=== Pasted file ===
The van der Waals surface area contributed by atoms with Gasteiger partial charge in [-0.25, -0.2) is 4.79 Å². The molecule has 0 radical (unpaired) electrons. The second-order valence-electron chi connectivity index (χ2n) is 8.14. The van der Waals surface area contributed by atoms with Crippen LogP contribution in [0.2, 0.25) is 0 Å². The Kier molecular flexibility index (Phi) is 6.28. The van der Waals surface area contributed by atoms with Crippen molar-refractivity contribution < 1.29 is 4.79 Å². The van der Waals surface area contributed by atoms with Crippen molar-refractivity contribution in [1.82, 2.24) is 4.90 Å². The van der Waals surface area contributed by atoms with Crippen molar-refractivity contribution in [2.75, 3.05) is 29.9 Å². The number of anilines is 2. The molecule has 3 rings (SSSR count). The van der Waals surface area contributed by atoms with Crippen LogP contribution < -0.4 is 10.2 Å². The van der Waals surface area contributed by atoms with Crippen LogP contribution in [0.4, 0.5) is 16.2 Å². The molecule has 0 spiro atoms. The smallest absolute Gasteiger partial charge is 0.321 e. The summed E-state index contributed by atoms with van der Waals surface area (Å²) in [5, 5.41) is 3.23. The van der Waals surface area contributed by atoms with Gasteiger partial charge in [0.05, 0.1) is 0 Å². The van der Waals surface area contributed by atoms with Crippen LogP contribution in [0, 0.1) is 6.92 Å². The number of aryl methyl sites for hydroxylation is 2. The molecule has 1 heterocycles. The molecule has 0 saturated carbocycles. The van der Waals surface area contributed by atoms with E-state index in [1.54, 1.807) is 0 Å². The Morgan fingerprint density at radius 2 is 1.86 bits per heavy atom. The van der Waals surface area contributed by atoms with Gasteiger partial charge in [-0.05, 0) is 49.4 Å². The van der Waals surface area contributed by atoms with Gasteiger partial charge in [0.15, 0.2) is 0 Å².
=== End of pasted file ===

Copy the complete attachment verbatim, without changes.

The van der Waals surface area contributed by atoms with Gasteiger partial charge in [-0.25, -0.2) is 4.79 Å². The molecule has 0 radical (unpaired) electrons. The second-order valence-electron chi connectivity index (χ2n) is 8.14. The van der Waals surface area contributed by atoms with Crippen LogP contribution in [0.2, 0.25) is 0 Å². The Kier molecular flexibility index (Phi) is 6.28. The van der Waals surface area contributed by atoms with Crippen molar-refractivity contribution < 1.29 is 4.79 Å². The van der Waals surface area contributed by atoms with Crippen molar-refractivity contribution in [1.82, 2.24) is 4.90 Å². The van der Waals surface area contributed by atoms with Crippen molar-refractivity contribution in [2.75, 3.05) is 29.9 Å². The number of anilines is 2. The molecule has 3 rings (SSSR count). The van der Waals surface area contributed by atoms with Crippen LogP contribution < -0.4 is 10.2 Å². The van der Waals surface area contributed by atoms with Crippen LogP contribution in [0.4, 0.5) is 16.2 Å². The molecule has 0 spiro atoms. The smallest absolute Gasteiger partial charge is 0.321 e. The summed E-state index contributed by atoms with van der Waals surface area (Å²) in [5, 5.41) is 3.23. The van der Waals surface area contributed by atoms with Gasteiger partial charge in [0.05, 0.1) is 0 Å². The van der Waals surface area contributed by atoms with Crippen LogP contribution in [0, 0.1) is 6.92 Å². The number of aryl methyl sites for hydroxylation is 2. The molecule has 1 heterocycles. The molecule has 0 saturated carbocycles. The van der Waals surface area contributed by atoms with E-state index in [1.54, 1.807) is 0 Å². The Morgan fingerprint density at radius 2 is 1.86 bits per heavy atom. The van der Waals surface area contributed by atoms with Gasteiger partial charge in [-0.05, 0) is 49.4 Å². The van der Waals surface area contributed by atoms with Gasteiger partial charge in [0.15, 0.2) is 0 Å².